2. How hard is it to avoid repeating past mistakes in your life?

    I think not repeating past mistakes requires gaining insight into the nature of the mistake, and resolving not to repeat the behavior.

    Does insight into the problem, its causes and consequences help?

    I think it is essential to gain insight into the problem in order to not only repeat the mistake, but to deal with what has happened and move on. Too often in the west, we tend to bury the problem deep within our psyche, or we simply medicate. Instead, by truly examining whatever has happened, we can come to terms with what has happened and actually “deal” with the problem. Only after dealing with the problem head-on can we truly progress.

    Excellent post. Thanks for sharing!

  3. I think the RIGHT insight helps. In other words, you may be aware of a problem, and see the big picture, but find the specific hard to nail down. You know the melody, but you lack the proper note to change it. It’s when you find the note in the theme and change it that you can then break free of the past.

  4. “Surely love is a state in which there is no hurt. Hurt exists only when the ‘me’ is dominant in that love, when I am expecting something in that love. Is compassion a state in which the ‘me’ – the center, the ego, the self – is ever conscious of itself being compassionate? In compassion is consciousness of the ‘me’ necessary? When you know that you are compassionate, when you are conscious that you are compassionate, is that compassion? When you know you are forgiving, is that forgiveness? And the moment I am conscious of virtue, is that virtue? So, does not the conscious act of forgiveness, of being hurt, the conscious act, does it not strengthen the entity, the ‘me’, that is always gathering, always accumulating, comparing, judging, weighing? And can such an entity ever be free, ever know what it is to love, what it is to be compassionate? Please find out for yourself, don’t listen to my words.” – Krishnamurti. Bombay, 1953.

  5. The question was how difficult is to avoid making the same mistakes. It’s easy if one learns a better way to deal with the situation. That comes from knowing yourself and experience, which includes making said mistakes.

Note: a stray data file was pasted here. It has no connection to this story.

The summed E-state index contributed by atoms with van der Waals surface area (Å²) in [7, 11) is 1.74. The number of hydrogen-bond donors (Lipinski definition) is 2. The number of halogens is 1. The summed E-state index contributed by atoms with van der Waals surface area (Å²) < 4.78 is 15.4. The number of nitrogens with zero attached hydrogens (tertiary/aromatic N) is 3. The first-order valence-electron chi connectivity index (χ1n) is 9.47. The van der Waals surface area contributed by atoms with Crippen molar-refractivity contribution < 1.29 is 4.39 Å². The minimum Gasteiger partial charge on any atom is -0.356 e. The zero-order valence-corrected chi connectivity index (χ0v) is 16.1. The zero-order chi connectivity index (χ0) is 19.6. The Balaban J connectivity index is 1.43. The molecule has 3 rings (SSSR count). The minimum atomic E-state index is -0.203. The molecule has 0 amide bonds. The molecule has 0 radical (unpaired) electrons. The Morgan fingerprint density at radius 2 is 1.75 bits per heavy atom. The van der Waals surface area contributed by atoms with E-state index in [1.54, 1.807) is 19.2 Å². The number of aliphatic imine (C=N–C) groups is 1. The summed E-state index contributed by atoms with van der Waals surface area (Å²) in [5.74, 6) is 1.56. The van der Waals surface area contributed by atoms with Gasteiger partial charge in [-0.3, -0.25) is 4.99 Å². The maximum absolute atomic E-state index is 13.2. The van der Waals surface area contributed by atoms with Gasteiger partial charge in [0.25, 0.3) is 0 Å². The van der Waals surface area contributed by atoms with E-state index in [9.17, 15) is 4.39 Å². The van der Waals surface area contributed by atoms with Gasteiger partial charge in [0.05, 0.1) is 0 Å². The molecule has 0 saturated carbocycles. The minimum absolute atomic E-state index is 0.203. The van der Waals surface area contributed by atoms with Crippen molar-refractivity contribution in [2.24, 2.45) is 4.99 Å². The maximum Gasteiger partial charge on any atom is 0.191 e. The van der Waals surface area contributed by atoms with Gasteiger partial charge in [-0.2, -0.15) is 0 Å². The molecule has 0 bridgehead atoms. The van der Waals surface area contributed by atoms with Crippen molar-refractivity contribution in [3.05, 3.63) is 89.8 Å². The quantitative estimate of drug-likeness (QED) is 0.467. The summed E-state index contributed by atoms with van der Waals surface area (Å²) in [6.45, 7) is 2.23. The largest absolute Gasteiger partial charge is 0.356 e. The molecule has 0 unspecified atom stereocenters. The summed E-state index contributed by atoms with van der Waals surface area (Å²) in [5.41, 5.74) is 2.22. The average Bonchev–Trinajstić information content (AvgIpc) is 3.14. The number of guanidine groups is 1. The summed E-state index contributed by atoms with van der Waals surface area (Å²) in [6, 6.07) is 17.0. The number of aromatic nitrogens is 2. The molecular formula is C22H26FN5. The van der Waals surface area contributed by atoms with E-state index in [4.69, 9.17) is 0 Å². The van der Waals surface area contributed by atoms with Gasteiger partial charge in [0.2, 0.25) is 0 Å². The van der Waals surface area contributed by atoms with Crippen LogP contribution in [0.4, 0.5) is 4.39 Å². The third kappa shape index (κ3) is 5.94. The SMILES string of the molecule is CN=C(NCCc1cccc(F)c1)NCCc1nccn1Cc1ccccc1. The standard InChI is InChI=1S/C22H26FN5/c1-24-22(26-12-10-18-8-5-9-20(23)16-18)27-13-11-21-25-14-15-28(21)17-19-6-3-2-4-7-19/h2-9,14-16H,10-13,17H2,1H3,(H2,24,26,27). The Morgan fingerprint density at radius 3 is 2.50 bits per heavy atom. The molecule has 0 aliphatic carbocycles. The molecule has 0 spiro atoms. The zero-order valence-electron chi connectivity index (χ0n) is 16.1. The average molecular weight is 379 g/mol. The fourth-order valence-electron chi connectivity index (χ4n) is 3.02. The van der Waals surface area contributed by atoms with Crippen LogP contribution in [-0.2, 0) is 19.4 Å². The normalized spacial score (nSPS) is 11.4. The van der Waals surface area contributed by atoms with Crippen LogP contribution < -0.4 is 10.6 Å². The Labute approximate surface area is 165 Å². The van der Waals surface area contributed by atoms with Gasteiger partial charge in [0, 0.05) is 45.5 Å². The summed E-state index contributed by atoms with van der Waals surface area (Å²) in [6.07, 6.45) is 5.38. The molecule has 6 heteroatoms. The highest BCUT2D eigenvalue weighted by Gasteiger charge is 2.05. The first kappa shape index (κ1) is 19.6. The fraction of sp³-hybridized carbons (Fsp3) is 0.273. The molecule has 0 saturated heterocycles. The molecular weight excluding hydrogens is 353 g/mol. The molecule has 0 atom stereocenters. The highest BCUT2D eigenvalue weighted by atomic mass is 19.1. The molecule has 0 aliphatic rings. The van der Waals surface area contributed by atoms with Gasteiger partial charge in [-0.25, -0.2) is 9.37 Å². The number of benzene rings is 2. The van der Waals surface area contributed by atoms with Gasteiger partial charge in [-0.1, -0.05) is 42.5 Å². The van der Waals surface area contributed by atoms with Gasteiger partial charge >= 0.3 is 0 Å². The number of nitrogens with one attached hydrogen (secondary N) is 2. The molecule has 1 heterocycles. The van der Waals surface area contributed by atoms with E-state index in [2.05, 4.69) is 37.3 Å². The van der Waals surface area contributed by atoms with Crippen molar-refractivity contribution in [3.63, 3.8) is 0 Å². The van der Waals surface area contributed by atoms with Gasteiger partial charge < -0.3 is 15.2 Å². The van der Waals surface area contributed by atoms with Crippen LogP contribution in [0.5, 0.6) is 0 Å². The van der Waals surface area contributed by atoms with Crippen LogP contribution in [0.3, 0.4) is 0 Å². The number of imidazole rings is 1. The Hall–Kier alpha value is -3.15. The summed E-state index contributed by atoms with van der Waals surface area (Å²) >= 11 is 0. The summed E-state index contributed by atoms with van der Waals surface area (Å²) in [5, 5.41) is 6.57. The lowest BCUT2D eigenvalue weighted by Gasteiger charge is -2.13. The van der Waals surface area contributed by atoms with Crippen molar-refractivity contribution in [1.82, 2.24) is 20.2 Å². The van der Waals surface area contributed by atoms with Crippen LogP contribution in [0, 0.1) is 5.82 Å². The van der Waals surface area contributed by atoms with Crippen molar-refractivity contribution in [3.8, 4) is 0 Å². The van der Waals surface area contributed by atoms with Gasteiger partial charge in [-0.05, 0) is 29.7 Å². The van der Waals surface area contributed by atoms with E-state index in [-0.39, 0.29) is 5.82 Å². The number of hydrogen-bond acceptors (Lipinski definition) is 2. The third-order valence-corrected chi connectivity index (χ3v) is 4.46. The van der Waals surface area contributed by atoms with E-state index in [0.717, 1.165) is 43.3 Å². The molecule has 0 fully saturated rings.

Does insight into the problem, its causes and consequences help?
    In short, yes. The thing I’ve learned is that insight can come much later, after the issue has passed and perhaps making more minor mistakes of the same nature… it dawns on you that – oh, this is what I faced before and maybe there is a different way to deal with it. You understand the cause of the problem and you don’t have to repeat it.

  6. I have been meaning to watch that movie. I always heard it was great; but didn’t realize it touched on the living with guilt subject.

    I am once again discovering that I dislike or hate myself… Oh what a wonderful path…

    My friend suggested the hoʻoponopono prayer; which has helped in the past. But there is always work to be done!

    Thank you for the article. On my way to regret, what a wonderful stepping stone to aim for! lol

  7. What has worked for me is to approach every single situation from the point of zero..That point where situations are seen for what they are and not reach into our”emotional” past to conftont will repeat mistakes then. Regret is a self-puishment/victimhood strategy of the mind(ego) and it’s used as the driving force to prevent making mistakes in the future. It is a mental game we play with ourselves..If we do not regret a horrible act we feel heartless,cold and inhuman..All that is needed is understanding of oneself and deal with reality in the now point. When you do that you relise you have choice to repeat the mistake or deal with the NOW situation’s not a easy however because we have become our accumulated”emotional” past.
    By “emotional” past I mean the past that made an impact one ones current behaviour. Great post Katinka..Love your work